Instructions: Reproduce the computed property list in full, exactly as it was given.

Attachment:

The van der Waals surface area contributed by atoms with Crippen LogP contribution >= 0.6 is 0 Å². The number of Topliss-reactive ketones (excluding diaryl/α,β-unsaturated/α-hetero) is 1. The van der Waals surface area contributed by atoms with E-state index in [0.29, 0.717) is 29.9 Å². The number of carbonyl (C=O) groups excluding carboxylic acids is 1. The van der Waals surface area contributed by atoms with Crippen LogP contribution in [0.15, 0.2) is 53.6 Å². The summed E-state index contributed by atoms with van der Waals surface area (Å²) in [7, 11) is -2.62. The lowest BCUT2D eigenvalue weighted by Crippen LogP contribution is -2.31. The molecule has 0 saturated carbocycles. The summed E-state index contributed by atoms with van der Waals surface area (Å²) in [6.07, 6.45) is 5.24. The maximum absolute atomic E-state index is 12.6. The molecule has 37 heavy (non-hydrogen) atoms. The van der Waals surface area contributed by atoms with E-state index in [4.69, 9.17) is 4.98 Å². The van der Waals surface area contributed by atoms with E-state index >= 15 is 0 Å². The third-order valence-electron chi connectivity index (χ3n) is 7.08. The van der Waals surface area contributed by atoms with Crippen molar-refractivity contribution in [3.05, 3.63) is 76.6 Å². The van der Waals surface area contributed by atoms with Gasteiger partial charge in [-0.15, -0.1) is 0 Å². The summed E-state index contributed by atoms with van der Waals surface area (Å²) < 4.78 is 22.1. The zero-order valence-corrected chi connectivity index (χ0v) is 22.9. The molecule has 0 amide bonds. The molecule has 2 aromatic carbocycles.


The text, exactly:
The van der Waals surface area contributed by atoms with Crippen LogP contribution >= 0.6 is 0 Å². The number of Topliss-reactive ketones (excluding diaryl/α,β-unsaturated/α-hetero) is 1. The van der Waals surface area contributed by atoms with E-state index in [0.29, 0.717) is 29.9 Å². The number of carbonyl (C=O) groups excluding carboxylic acids is 1. The van der Waals surface area contributed by atoms with Crippen LogP contribution in [0.15, 0.2) is 53.6 Å². The summed E-state index contributed by atoms with van der Waals surface area (Å²) in [7, 11) is -2.62. The lowest BCUT2D eigenvalue weighted by Crippen LogP contribution is -2.31. The molecule has 0 saturated carbocycles. The summed E-state index contributed by atoms with van der Waals surface area (Å²) in [6.07, 6.45) is 5.24. The maximum absolute atomic E-state index is 12.6. The molecule has 37 heavy (non-hydrogen) atoms. The van der Waals surface area contributed by atoms with E-state index in [4.69, 9.17) is 4.98 Å². The van der Waals surface area contributed by atoms with E-state index >= 15 is 0 Å². The third-order valence-electron chi connectivity index (χ3n) is 7.08. The van der Waals surface area contributed by atoms with Crippen molar-refractivity contribution in [3.05, 3.63) is 76.6 Å². The van der Waals surface area contributed by atoms with Gasteiger partial charge in [-0.15, -0.1) is 0 Å². The summed E-state index contributed by atoms with van der Waals surface area (Å²) < 4.78 is 22.1. The zero-order valence-corrected chi connectivity index (χ0v) is 22.9. The molecule has 0 amide bonds. The molecule has 2 aromatic carbocycles.